“So often people are working hard at the wrong thing. Working on the right thing is probably more important than working hard.”

Caterina Fake, Co-founder, Flickr and Hunch.

How do you see the future of women in business?

Eva & Diana: I think, or at least I hope, that the current women in business and leadership positions show that this is the way forward from here on out. Not just by having more women in business; I believe the end goal is more than gender diversity. It’s about equity for everyone who doesn’t fit in the narrow representation of what our culture sees as “a professional”. Be it because of their gender or their race/ethnicity, their sexual preference or their disability, everyone should have the chance to contribute in the way they feel they can. And it’s not just the right thing to do, it’s also good for business.

According to Forbes, women-led companies are also growing in number year over year (and healthy business stems from happy people)

Forbes

Diana: My first influence would be Diane Von Furstenberg, Founder DVF. She’s not only on the forefront of fashion, but the definition of women in business paving the way for the future. She’s taken femininity to be powerful and express them in something typically “girly” such as dress and blouses. Recently, she’s brought up many of the younger female entrepreneurs in the social media influence community and opened doors for this new emerging market. Also, her devotion to her philanthropy in Vital Voices, empowers emerging women leaders and social entrepreneurs (Forbes). I always appreciate those in power who can uplift and be a leader of change.

Eva: I’ve learned a lot from Amy Hoy, co-founder of Freckle and 30×500. She manages several successful small businesses and projects even though her illness makes it quite challenging at times. She taught me that success should only be measured by what you want out of life, not what society tells you it should be. It’s very helpful to keep in mind, especially when you see another one of those 30 under 30 lists.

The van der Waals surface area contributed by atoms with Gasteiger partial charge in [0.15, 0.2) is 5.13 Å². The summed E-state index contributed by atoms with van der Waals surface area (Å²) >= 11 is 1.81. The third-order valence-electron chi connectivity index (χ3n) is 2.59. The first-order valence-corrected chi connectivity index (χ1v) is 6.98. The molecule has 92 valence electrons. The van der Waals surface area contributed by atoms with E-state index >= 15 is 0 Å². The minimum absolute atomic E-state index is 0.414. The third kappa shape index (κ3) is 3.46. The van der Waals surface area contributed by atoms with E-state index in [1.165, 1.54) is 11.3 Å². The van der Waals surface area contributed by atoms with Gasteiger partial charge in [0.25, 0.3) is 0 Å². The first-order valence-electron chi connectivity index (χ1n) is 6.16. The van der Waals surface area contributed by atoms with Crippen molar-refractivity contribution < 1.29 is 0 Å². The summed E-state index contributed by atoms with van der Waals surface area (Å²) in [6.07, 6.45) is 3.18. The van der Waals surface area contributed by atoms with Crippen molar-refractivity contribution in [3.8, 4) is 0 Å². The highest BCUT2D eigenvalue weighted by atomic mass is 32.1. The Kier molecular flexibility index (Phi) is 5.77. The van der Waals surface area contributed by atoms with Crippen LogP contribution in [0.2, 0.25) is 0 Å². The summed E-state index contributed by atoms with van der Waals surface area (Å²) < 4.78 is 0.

Diana: There are so many influential entrepreneurs in the future of women in business, but one of my favorites would be Michelle Phan. She’s one of the, arguably the first “influencer,” who paved the way for beauty in the YouTube scene–since the mid-late 2000s beauty industry has seen an incredible boom from DIY, tutorials, product review, etc. Before her, there wasn’t really anyone working in this realm and influencer wasn’t a job or a serious occupation at the least. Regardless of how people perceive “influencers, v/bloggers” you can’t deny the impact. Creating a new job market and expansion of an industry in the digital age, these are aspiring achievements of the future for women in business.

Eva: Another influence is Sihame El Kaouakibi who is an entrepreneur and a politician. To me she really personifies someone who is both caring and empathic but also focussed and ambitious. It’s rare to see someone truly walk the talk and I respect that, even though I’m not of her political persuasion.

There are many women who’ve paved the way to the future in business, and it’s amazing to see amazing talents who inspire and motivate us.

About:

Diana

Hello, I’m Diana. I help my clients with the human side of business, bringing their brand(s) to life by developing creative strategies and realizing their goals through branding, rebranding, and design as the co-founder of STRAREX and head of Creative.   

Deeply rooted in the ad agency world, from creative, media to tech agencies, I’ve found enthusiasm and passion for business and branding: I worked across various sectors, including Automotive, Luxury, Consumer Packaged Goods, Fashion, Retail, Fast-food, Telecommunication, Floral, E-commerce and B2B. Striving after something that brings Value has always driven me to do some of my best work. Working on STRAREX has been an incredibly rewarding experience, and if you want to chat more on branding, our firm, or on any business topics, happy to talk!

Eva

I’m Eva, a freelance web designer and front-end developer at GraphicsGrove. Before I started focusing on design & code I studied philosophy and film studies, laying the foundation for why I like to combine both abstract and visual thinking. In 2017 I co-founded women.code(be), a niche community that aims to unite womxn who code in Belgium and provide them with a friendly, safe and harassment free environment to meet their peers. We organize several TechTalk events each year, as well as casual meetups.